4. Feeding soy protein isolate prevents impairment of bone acquisition by western diets as a result of insulin signaling in bone

    Technology Transfer Automated Retrieval System (TEKTRAN)

    Excessive consumption of high fat/high cholesterol “Western” diets during postnatal life results in increased energy intake, development of obesity and systemic insulin resistance. However, how this diet impairs bone development and remodeling is not well understood, and no effective dietary interve...

  5. Incorporation of glycine-2-C-14 in acid-insoluble proteins of rat bones and teeth during hypokinesia and administration of thyrocalcitonine

    NASA Technical Reports Server (NTRS)

    Volozhin, A. I.; Stekolnikov, L. I.; Uglova, N. N.; Potkin, V. Y.

    1979-01-01

    A forced limitation of the motor activity in rats (from 5 to 60 days) results in reduced incorporation of glycine 2-C14 in the total acid insoluble proteins of limb bones and its increase in the teeth and mandibular-maxillary bones. Daily administration of five micrograms of thyrocalcitonine together with polyvinylpyrrolidone normalizes the protein metabolism in the bone tissues during the 40 days of experimentation.

  6. Small molecule inhibitor of the bone morphogenetic protein pathway DMH1 reduces ovarian cancer cell growth.

    PubMed

    Hover, Laura D; Young, Christian D; Bhola, Neil E; Wilson, Andrew J; Khabele, Dineo; Hong, Charles C; Moses, Harold L; Owens, Philip

    2015-11-01

    The bone morphogenetic protein (BMP) pathway belonging to the Transforming Growth Factor beta (TGFβ) family of secreted cytokines/growth factors is an important regulator of cancer. BMP ligands have been shown to play both tumor suppressive and promoting roles in human cancers. We have found that BMP ligands are amplified in human ovarian cancers and that BMP receptor expression correlates with poor progression-free-survival (PFS). Furthermore, active BMP signaling has been observed in human ovarian cancer tissue. We also determined that ovarian cancer cell lines have active BMP signaling in a cell autonomous fashion. Inhibition of BMP signaling with a small molecule receptor kinase antagonist is effective at reducing ovarian tumor sphere growth. Furthermore, BMP inhibition can enhance sensitivity to Cisplatin treatment and regulates gene expression involved in platinum resistance in ovarian cancer. Overall, these studies suggest targeting the BMP pathway as a novel source to enhance chemo-sensitivity in ovarian cancer.

  7. Mutational analysis of human bone morphogenetic protein 15 in Chinese women with polycystic ovary syndrome.

    PubMed

    Liu, Jingjing; Wang, Binbin; Wei, Zhaolian; Zhou, Ping; Zu, Yuping; Zhou, Sirui; Wen, Qiaolian; Wang, Jing; Cao, Yunxia; Ma, Xu

    2011-11-01

    Polycystic ovary syndrome (PCOS) is one of the common defects that cause ovary dysfunction and link to the aberrant process of folliculogenesis. Bone morphogenetic protein 15 (BMP15) is expressed in human oocytes and functions importantly to regulate early follicle growth and fertility. Previous studies have discovered several mutations in the screening of BMP15 in premature ovarian failure but none in PCOS. In this current study, we focused on the mutational analysis of the coding region of BMP15 among 216 Chinese PCOS patients. Five novel missense mutations in BMP15 were discovered, namely, c.34C>G, c.109G>C, c.169C>G, c.288G>C, and c.598C>T. These results are the first to indicate that BMP15 gene mutations may be potentially associated with PCOS patients.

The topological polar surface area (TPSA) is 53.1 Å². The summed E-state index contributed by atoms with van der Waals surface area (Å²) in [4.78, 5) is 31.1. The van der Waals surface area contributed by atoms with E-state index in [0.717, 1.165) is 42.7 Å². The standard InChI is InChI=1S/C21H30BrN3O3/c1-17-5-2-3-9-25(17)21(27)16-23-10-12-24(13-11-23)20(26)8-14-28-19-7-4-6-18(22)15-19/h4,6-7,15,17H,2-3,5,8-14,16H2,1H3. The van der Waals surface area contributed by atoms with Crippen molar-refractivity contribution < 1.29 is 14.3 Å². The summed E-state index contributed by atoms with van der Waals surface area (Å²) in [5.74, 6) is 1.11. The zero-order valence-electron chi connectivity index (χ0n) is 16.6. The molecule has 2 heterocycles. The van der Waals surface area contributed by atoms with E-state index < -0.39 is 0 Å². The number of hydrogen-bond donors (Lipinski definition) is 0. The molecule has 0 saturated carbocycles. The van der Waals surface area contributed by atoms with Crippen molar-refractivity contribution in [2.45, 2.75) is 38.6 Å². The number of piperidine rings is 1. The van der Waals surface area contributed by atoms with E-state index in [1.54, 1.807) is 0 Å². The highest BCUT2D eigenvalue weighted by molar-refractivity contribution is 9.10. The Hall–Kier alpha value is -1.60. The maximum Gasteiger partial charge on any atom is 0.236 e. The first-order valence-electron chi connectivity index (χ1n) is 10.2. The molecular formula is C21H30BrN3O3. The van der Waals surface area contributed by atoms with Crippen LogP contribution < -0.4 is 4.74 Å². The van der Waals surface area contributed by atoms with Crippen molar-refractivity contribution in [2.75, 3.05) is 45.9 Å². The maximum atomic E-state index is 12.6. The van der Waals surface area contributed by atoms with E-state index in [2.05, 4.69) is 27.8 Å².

8. Bone morphogenetic protein-4 strongly potentiates growth factor-induced proliferation of mammary epithelial cells

    SciTech Connect

    Montesano, Roberto Sarkoezi, Rita; Schramek, Herbert

    2008-09-12

    Bone morphogenetic proteins (BMPs) are multifunctional cytokines that elicit pleiotropic effects on biological processes such as cell proliferation, cell differentiation and tissue morphogenesis. With respect to cell proliferation, BMPs can exert either mitogenic or anti-mitogenic activities, depending on the target cells and their context. Here, we report that in low-density cultures of immortalized mammary epithelial cells, BMP-4 did not stimulate cell proliferation by itself. However, when added in combination with suboptimal concentrations of fibroblast growth factor (FGF)-2, FGF-7, FGF-10, epidermal growth factor (EGF) or hepatocyte growth factor (HGF), BMP-4 potently enhanced growth factor-induced cell proliferation. These results reveal a hitherto unsuspected interplay between BMP-4 and growth factors in the regulation of mammary epithelial cell proliferation. We suggest that the ability of BMP-4 to potentiate the mitogenic activity of multiple growth factors may contribute to mammary gland ductal morphogenesis as well as to breast cancer progression.

  9. A Survey of Strategies to Modulate the Bone Morphogenetic Protein Signaling Pathway: Current and Future Perspectives

    PubMed Central

    2016-01-01

    Bone morphogenetic proteins (BMPs) constitute the largest subdivision of the TGF-β family of ligands and are unequivocally involved in regulating stem cell behavior. Appropriate regulation of canonical BMP signaling is critical for the development and homeostasis of numerous human organ systems, as aberrations in the BMP pathway or its regulation are increasingly associated with diverse human pathologies. In this review, we provide a wide-perspective on strategies that increase or decrease BMP signaling. We briefly outline the current FDA-approved approaches, highlight emerging next-generation technologies, and postulate prospective avenues for future investigation. We also detail how activating other pathways may indirectly modulate BMP signaling, with a particular emphasis on the relationship between the BMP and Activin/TGF-β pathways. PMID:27433166